Thanks to the Taxpayer Relief Act of 1997, many home sellers no longer owe taxes on the gain they make when they sell their houses. Married taxpayers who file jointly now get to keep, tax-free, up to $500,000 in gain on the sale of their home, as long as they lived in it for two of the prior five years. Single folks and married taxpayers who files separately get to keep up to $250,000.
If you're lucky enough that your profits on the house exceed this amount, don't panic quite yet -- not all of it may be taxable gain, for example if you invested in home improvements.
Beyond the obvious tasks normally provided by agents, such as advertising and marketing the house, preparing and showing up for open houses, and helping prepare documents and negotiate, good agents take care of a lot of behind-the-scenes tasks, like helping you decide which repairs need doing and getting recommendations on repair people, responding to questions by other agents or even unrepresented home buyers about the property, and even pulling out a mop when people at the open house are tracking in dirt.
Paying more money just to get money out of your home may be the last thing you were hoping to take on (or have the cash to complete). Nevertheless, some investment may be necessary in order to attract buyer attention.
At a minimum, you’ll want to fix obvious eyesores and danger spots, such as cracked windowpanes, tiles, and plaster. Correct high-priority issues like moisture leakage or rickety stairs. Walk around your house with a critical eye, noticing areas where you’ve always meant to deal with a problem – such as a light switch that doesn’t work or a window shade that’s lost its pull string -- but haven’t gotten around to it.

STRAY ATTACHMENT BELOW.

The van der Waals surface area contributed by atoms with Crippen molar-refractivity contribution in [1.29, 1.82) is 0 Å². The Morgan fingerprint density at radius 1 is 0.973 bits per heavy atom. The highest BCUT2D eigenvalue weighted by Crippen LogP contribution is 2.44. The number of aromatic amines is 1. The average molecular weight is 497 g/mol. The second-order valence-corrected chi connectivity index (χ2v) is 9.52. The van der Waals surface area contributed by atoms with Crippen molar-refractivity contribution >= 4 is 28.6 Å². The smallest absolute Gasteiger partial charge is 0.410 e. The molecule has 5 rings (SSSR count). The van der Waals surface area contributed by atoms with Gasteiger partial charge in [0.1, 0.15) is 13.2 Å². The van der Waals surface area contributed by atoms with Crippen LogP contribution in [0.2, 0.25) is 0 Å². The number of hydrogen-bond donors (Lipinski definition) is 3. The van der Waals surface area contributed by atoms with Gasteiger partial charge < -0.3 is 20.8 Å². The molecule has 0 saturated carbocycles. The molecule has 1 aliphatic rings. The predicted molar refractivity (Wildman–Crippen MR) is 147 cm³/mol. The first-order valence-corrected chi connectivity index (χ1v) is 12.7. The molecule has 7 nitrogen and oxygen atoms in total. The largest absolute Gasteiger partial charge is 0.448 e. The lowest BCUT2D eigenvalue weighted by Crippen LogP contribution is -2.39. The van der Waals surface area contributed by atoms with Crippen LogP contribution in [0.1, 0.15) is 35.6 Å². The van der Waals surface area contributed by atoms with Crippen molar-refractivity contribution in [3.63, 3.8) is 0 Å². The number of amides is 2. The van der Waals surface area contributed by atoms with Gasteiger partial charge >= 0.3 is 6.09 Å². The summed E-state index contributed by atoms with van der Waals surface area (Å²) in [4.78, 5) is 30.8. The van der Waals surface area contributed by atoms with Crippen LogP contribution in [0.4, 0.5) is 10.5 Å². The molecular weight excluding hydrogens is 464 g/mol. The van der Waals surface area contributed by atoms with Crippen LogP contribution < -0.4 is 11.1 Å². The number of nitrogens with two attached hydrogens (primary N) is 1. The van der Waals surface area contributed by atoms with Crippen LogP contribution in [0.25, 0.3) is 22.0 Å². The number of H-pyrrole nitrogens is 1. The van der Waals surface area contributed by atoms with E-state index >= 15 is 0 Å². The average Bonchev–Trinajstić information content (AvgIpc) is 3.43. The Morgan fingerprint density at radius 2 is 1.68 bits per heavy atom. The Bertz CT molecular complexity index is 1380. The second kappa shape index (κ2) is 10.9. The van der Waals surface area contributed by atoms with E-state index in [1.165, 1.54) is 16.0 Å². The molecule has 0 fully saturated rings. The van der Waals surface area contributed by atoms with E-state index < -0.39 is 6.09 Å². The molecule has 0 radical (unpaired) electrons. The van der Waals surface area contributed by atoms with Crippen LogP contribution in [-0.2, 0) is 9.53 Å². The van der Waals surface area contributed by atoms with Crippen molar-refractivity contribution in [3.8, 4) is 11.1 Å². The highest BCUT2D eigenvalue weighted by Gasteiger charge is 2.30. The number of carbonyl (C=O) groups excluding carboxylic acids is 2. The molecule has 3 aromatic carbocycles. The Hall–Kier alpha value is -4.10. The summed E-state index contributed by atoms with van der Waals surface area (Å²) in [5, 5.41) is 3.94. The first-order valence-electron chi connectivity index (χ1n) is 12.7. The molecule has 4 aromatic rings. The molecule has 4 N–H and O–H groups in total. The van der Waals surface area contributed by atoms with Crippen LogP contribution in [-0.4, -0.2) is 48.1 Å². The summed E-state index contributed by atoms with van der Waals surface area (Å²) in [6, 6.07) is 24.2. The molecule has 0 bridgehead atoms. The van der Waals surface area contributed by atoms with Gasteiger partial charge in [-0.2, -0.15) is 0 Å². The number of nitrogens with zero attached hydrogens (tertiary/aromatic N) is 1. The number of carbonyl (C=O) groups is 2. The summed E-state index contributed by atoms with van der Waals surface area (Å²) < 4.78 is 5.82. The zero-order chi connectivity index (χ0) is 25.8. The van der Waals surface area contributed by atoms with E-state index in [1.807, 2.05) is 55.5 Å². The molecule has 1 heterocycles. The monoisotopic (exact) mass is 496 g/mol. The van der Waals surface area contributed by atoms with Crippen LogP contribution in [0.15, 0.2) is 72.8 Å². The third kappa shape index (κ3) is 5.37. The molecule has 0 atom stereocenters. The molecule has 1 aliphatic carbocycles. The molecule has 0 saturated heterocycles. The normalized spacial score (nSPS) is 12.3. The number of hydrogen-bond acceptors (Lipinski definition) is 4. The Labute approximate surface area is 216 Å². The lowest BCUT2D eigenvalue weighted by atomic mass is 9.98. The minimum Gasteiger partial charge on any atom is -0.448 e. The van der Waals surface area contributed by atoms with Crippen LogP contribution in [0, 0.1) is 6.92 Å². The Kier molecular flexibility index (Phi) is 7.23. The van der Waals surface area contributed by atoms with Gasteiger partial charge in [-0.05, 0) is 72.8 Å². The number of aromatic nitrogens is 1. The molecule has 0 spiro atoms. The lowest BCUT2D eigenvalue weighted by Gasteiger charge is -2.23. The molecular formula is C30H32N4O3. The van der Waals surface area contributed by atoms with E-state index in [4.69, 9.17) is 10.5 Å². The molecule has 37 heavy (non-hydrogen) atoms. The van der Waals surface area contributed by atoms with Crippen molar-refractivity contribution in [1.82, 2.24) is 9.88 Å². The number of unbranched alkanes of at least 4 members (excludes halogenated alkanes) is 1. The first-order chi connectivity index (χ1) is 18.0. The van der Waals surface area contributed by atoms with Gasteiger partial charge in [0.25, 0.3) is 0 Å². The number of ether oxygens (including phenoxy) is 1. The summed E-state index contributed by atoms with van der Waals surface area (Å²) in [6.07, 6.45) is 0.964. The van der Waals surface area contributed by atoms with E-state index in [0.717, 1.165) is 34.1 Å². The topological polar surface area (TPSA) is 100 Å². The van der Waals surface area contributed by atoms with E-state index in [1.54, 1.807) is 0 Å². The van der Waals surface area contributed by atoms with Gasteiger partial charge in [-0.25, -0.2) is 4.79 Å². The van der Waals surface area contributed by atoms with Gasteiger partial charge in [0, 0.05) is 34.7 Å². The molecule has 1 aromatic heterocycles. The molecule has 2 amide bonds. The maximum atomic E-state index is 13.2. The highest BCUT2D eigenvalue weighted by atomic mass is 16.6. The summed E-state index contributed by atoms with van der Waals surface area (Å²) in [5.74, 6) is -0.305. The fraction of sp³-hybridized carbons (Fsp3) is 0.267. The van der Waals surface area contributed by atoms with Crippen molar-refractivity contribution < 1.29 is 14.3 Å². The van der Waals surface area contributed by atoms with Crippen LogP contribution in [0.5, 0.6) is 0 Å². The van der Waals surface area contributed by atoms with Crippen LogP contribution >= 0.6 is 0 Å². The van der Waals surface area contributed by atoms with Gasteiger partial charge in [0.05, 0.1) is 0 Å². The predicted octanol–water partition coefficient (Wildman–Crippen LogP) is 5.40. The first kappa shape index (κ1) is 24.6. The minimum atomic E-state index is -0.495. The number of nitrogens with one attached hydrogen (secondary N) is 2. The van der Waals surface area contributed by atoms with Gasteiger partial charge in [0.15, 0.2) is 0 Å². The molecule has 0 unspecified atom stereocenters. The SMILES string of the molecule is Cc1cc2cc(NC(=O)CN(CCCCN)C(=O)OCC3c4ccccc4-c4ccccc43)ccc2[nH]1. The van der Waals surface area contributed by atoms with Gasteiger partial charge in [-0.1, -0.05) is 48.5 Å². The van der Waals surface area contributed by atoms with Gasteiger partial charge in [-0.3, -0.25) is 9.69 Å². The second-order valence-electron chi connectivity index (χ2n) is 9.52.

Staging never hurts a property, but sometimes not always necessary. Staging helps people in vision themselves in the house; giving prospective buyers a feeling of perfection, because reality is that no one lives are as perfect as they seem in a staged house.
According to the Real Estate Staging Association, homes that were vacant and professionally staged sold 68% faster in 2007, 85% faster in 2008 and in 2009 they sold 78% faster (with 2010 results pending).
In some cases having a staging consultation to give some advice i.e. moving furniture around adding art ect. That helps pull everything together with watching the budget.
It's important to prepare in advance for buyers' expectations about what you'll leave behind. As a general rule, you'll be expected to leave behind all "fixtures," defined in most states as things that are affixed, fastened to, or an integral part of the home or landscaping. For example, lights and their shades (the sort that can't be unplugged and carried away), built-in dishwashers and other appliances, window shades, curtain rods (and sometimes the curtains), built-in bookshelves, and all trees, plants, and shrubs with their roots in the ground instead of in pots are all normally considered fixtures. No matter how good they make the house look, if you don't want the buyer to keep them, replace them before you start showing the house.